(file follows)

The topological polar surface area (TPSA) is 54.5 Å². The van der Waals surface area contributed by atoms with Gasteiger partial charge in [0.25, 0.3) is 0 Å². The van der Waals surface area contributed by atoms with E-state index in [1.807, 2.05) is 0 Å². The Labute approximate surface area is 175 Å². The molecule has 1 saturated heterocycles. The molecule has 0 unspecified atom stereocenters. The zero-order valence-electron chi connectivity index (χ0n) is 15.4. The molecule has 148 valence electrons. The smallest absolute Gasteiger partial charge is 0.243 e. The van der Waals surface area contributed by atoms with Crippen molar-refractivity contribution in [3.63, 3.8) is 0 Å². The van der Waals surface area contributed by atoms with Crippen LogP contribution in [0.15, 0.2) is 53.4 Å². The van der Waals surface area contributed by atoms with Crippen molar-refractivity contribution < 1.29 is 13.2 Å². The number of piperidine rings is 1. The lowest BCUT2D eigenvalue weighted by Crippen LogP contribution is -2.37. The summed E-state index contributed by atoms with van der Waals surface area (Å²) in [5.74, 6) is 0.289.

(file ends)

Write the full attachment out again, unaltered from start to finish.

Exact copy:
The topological polar surface area (TPSA) is 54.5 Å². The van der Waals surface area contributed by atoms with Gasteiger partial charge in [0.25, 0.3) is 0 Å². The van der Waals surface area contributed by atoms with E-state index in [1.807, 2.05) is 0 Å². The Labute approximate surface area is 175 Å². The molecule has 1 saturated heterocycles. The molecule has 0 unspecified atom stereocenters. The zero-order valence-electron chi connectivity index (χ0n) is 15.4. The molecule has 148 valence electrons. The smallest absolute Gasteiger partial charge is 0.243 e. The van der Waals surface area contributed by atoms with Crippen molar-refractivity contribution in [3.63, 3.8) is 0 Å². The van der Waals surface area contributed by atoms with Crippen LogP contribution in [0.15, 0.2) is 53.4 Å². The van der Waals surface area contributed by atoms with Crippen molar-refractivity contribution < 1.29 is 13.2 Å². The number of piperidine rings is 1. The lowest BCUT2D eigenvalue weighted by Crippen LogP contribution is -2.37. The summed E-state index contributed by atoms with van der Waals surface area (Å²) in [5.74, 6) is 0.289.